was another good one by him.

    • tom says:

      Friday night fish fry was packed in my little town bar last night. The corner store having a record year. Same as the local hardware & lumber company.
      New home construction is booming.
      It will be interesting to watch how this all plays out.

      At this point, all the major cities near us, have failed miserably at protecting citizens & business. PC is more important.

    • Implicit says:

      Got a 2001 BMW v8 X5. Fun to drive on the highway.

    • char says:


      Places where everything is bought online and work is hard to find. Its future is none.

      The US has a habit to not support its cities so i thing it will be slowly disappearing.

  21. Petunia says:

    I’m probably the only commenter who actually likes shopping. Twenty years ago, I already thought there were too many chain stores. If I could see that multiple stores for every chain in small towns was a bad idea, why couldn’t the professionals see it. They should have seen it and stopped investing. But these guys are not deep thinkers and they went off the cliff, like they always do.

    I really don’t feel bad for the losers in this game. But the malls and their investors are not the only losers. I’m a loser too. Many of the stores I love are gone. Now there are not many good ones left. Hopefully, the talented product creators will find their way back to Main Street.

    • Wolf Richter says:


      You’re not the only one here who likes shopping, far from it, but there are not enough of you to keep these big malls alive. That’s the problem.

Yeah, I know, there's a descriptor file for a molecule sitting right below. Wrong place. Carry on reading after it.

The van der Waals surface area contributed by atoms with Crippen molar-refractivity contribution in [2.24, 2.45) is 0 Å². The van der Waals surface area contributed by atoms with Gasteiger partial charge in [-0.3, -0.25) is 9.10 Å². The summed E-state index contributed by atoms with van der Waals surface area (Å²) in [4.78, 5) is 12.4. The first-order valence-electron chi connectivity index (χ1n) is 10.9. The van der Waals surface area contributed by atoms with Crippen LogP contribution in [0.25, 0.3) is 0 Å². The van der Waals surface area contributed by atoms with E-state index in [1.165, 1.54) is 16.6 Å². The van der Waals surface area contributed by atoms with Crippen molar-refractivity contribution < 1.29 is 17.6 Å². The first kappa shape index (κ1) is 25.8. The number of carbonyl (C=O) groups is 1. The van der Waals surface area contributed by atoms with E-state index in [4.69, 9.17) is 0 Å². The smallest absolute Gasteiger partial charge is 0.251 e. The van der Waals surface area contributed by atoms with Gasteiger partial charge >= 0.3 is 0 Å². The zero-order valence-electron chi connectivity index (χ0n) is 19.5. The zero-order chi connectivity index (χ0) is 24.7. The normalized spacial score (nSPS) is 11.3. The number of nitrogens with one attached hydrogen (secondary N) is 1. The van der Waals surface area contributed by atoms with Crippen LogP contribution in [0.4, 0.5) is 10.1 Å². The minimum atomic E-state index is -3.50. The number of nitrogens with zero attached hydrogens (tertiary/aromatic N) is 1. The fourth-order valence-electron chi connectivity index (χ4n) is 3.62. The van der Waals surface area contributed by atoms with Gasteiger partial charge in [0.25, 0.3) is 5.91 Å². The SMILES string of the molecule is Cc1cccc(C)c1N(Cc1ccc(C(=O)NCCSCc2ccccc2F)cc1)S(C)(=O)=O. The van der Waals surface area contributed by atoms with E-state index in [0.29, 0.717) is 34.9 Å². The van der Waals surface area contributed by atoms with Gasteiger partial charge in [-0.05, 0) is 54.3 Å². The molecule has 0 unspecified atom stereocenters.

• Petunia says:


        Since I posted this, I’ve been thinking about what would make a great mall. The biggest problem with the current ones is the lack of curation. They all look alike. These mall owners are landlords and all they care about are secure rent streams, which favors the big retailers over and over again. Until now.

        I think the future of malls is probably a very curated co-op of retailers whose focus is retail and customers. The draw will be the mix of stores unique to the location.

        • Let’s not confuse the death of malls with the end of retail. It’s easy to convince people that mass produced items are unique and personal, if you make too many of them. Just about everything in this economy depends on over capacity. We are programmed to fear shortages. Marketing like TJs is a solution. You never know what they will have, you know it will be good. Retail needs to surprise the shopper, to keep them interested. If I was young I would go into retail, the second wave will be the golden age.

        • kitten lopez says:

          “Marketing like TJs is a solution. You never know what they will have, you know it will be good. Retail needs to surprise the shopper, to keep them interested. If I was young I would go into retail, the second wave will be the golden age.”

          YES! I AGREE! i’m preparing for this, too. i SEE it.

    • Old-School says: